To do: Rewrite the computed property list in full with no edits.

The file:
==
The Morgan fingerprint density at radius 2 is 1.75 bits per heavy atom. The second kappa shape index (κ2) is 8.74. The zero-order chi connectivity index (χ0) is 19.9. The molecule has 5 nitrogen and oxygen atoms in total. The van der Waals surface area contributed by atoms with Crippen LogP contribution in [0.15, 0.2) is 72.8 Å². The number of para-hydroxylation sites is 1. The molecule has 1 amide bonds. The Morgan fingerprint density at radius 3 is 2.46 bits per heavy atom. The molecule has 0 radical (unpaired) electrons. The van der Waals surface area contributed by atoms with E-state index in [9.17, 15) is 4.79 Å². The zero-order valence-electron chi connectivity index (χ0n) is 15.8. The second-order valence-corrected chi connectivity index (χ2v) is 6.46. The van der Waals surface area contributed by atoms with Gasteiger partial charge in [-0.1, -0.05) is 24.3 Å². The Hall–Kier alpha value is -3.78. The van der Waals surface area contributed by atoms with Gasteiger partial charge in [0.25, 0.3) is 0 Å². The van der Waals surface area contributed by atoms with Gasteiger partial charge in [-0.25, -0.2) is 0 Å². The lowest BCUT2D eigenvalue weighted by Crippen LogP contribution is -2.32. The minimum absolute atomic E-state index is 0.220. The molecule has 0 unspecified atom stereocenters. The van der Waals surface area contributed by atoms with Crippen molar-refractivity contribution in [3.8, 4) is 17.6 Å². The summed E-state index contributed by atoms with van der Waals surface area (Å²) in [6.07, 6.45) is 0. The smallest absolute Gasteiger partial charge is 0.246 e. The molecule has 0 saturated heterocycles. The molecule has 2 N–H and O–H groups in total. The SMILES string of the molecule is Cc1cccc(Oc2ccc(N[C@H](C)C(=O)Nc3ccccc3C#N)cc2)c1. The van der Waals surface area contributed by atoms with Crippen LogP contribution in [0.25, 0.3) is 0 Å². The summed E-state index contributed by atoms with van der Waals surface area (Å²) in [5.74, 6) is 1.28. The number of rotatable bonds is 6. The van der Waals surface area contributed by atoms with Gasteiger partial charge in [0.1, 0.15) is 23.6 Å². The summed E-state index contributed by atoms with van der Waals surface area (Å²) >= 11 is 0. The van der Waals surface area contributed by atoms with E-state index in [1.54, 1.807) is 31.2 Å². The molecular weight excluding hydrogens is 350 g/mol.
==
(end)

The Morgan fingerprint density at radius 2 is 1.75 bits per heavy atom. The second kappa shape index (κ2) is 8.74. The zero-order chi connectivity index (χ0) is 19.9. The molecule has 5 nitrogen and oxygen atoms in total. The van der Waals surface area contributed by atoms with Crippen LogP contribution in [0.15, 0.2) is 72.8 Å². The number of para-hydroxylation sites is 1. The molecule has 1 amide bonds. The Morgan fingerprint density at radius 3 is 2.46 bits per heavy atom. The molecule has 0 radical (unpaired) electrons. The van der Waals surface area contributed by atoms with E-state index in [9.17, 15) is 4.79 Å². The zero-order valence-electron chi connectivity index (χ0n) is 15.8. The second-order valence-corrected chi connectivity index (χ2v) is 6.46. The van der Waals surface area contributed by atoms with Gasteiger partial charge in [-0.1, -0.05) is 24.3 Å². The Hall–Kier alpha value is -3.78. The van der Waals surface area contributed by atoms with Gasteiger partial charge in [0.25, 0.3) is 0 Å². The van der Waals surface area contributed by atoms with Gasteiger partial charge in [-0.25, -0.2) is 0 Å². The lowest BCUT2D eigenvalue weighted by Crippen LogP contribution is -2.32. The minimum absolute atomic E-state index is 0.220. The molecule has 0 unspecified atom stereocenters. The van der Waals surface area contributed by atoms with Crippen molar-refractivity contribution in [3.8, 4) is 17.6 Å². The summed E-state index contributed by atoms with van der Waals surface area (Å²) in [6.07, 6.45) is 0. The smallest absolute Gasteiger partial charge is 0.246 e. The molecule has 0 saturated heterocycles. The molecule has 2 N–H and O–H groups in total. The SMILES string of the molecule is Cc1cccc(Oc2ccc(N[C@H](C)C(=O)Nc3ccccc3C#N)cc2)c1. The van der Waals surface area contributed by atoms with Crippen LogP contribution in [0.25, 0.3) is 0 Å². The summed E-state index contributed by atoms with van der Waals surface area (Å²) in [5.74, 6) is 1.28. The number of rotatable bonds is 6. The van der Waals surface area contributed by atoms with Gasteiger partial charge in [0.1, 0.15) is 23.6 Å². The summed E-state index contributed by atoms with van der Waals surface area (Å²) >= 11 is 0. The van der Waals surface area contributed by atoms with E-state index in [1.54, 1.807) is 31.2 Å². The molecular weight excluding hydrogens is 350 g/mol.